Letrozole Increases Survival Rate in Node-Positive Breast Cancer

Peggy Peck

June 10, 2004

June 10, 2004 (New Orleans) — Updated survival data from the landmark MA-17 trial indicate that the aromatase inhibitor letrozole can further reduce the risk of death by 39% in women with node-positive breast cancer.

"A survival advantage has now become apparent in those women whose cancer had already spread to their lymph nodes at the time of diagnosis," said Paul Goss, MD, director of Breast Cancer Prevention and Research at Princess Margaret Hospital in Toronto, Ontario, Canada.

Dr. Goss presented the updated data from the MA-17 trial at a special "Best of Oncology" symposium at the 40th annual meeting of the American Society of Clinical Oncology. The results of that trial were announced in Toronto in October 2003 after the study was stopped prematurely when the data safety monitoring board determined that letrozole demonstrated a significant benefit compared with placebo.

Patients in the MA-17 study, which was initiated by the investigators and supported by Novartis Oncology, had undergone definitive breast cancer treatment at diagnosis and then had been maintained on tamoxifen for five years. After that the women were randomly assigned to either letrozole therapy or placebo for an intended five-year period.

Dr. Goss said that when the trial was stopped prematurely, considerable data were still being accrued. The more mature data indicated a 39% reduction in mortality compared with placebo in postmenopausal women with early breast cancer. That reduction achieved statistical significance (P = .035), he said.

In women with either node-positive or node-negative breast cancer, there were 18% fewer deaths among the women who were taking letrozole, but that did not reach statistical significance. Letrozole was also associated with a 40% reduction in the risk of distant metastases and a 43% reduction in risk of recurrence and local recurrence.

"Overall, the results of MA-17 may provide a new option for postmenopausal women completing standard adjuvant treatment with tamoxifen," Dr. Goss said.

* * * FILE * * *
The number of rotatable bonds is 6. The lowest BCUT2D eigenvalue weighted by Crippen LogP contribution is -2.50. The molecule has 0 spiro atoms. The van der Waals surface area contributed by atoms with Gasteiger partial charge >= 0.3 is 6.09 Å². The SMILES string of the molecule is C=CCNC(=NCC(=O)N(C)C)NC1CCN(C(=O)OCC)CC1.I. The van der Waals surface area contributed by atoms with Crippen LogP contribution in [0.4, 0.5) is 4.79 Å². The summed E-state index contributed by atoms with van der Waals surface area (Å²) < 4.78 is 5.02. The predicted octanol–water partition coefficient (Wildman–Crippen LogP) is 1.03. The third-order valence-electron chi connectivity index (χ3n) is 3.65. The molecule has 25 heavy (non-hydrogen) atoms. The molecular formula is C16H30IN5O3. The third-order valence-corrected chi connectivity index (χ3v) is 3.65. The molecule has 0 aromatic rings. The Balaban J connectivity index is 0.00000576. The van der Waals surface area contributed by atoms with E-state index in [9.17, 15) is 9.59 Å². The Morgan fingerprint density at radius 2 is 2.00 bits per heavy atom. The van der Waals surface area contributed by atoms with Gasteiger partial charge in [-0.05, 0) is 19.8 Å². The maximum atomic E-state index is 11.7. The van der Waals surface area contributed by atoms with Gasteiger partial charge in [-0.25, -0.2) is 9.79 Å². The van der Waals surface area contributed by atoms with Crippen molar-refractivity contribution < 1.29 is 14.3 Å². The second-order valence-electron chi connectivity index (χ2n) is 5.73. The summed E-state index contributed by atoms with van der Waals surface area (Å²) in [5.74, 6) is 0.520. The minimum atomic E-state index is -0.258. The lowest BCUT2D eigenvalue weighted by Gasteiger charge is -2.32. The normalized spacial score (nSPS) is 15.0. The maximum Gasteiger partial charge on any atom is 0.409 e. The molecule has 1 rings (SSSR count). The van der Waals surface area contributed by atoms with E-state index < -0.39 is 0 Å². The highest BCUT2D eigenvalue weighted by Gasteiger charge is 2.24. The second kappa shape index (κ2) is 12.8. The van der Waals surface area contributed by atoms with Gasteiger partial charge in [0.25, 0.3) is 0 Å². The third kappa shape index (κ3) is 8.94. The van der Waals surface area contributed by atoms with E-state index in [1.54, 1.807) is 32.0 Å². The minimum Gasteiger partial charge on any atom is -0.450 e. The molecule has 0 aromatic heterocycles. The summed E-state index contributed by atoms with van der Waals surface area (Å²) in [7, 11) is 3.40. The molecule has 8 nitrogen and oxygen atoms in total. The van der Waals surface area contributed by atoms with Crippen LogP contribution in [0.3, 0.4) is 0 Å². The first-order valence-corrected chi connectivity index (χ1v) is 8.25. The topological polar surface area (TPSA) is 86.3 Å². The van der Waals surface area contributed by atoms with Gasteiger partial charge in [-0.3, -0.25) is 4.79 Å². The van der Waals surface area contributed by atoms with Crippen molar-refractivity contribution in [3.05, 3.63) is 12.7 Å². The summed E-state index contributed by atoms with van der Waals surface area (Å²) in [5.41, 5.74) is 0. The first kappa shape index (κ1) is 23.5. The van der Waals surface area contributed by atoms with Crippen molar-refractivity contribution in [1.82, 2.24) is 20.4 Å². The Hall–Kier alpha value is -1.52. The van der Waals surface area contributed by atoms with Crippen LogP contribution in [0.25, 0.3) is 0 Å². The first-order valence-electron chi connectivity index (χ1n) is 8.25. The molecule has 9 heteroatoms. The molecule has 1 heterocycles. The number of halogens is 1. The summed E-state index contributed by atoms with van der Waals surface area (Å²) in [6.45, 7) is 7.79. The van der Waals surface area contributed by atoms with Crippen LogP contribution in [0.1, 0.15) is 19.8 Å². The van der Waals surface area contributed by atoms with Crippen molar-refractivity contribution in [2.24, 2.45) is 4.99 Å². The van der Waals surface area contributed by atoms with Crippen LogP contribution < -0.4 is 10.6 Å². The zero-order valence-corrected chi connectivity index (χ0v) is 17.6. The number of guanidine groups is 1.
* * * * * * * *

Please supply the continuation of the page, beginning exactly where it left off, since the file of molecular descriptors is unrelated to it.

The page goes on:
"It is always good to have new options in treating women with breast cancer," said Andrew Seidman, MD, associate attending physician for breast cancer service at Memorial Sloan-Kettering Cancer Center in New York City. He told Medscape that the results of MA-17 "already changed the way we treat breast cancer," but he said the updated data confirm the benefit of aromatase inhibitors.

"All the data point in the same direction," he said. Dr. Seidman was not involved in the study.

Even with the new data, Dr. Seidman said that clinicians still have to carefully evaluate each patient to determine if the patient will be better off with tamoxifen or an aromatase inhibitor because of the different side effect profiles.

In addition, clinicians will have to determine timing and sequence of use of the different agents. For example, Dr. Seidman noted that many women may be given tamoxifen for five years, followed by letrozole for five years, as in MA-17. "But in other women, the decision may be 2.5 years of tamoxifen and 2.5 of an aromatase inhibitor," which was the design of IES. He noted that he and other clinicians are also offering some women an aromatase inhibitor without tamoxifen, which was the design of the ATAC trial. Until results from additional trials are released, the optimal regimen and sequence will remain unknown.

ASCO 2004 Annual Meeting: Best of Oncology symposium. Presented June 8, 2004.

Reviewed by Gary D. Vogin, MD

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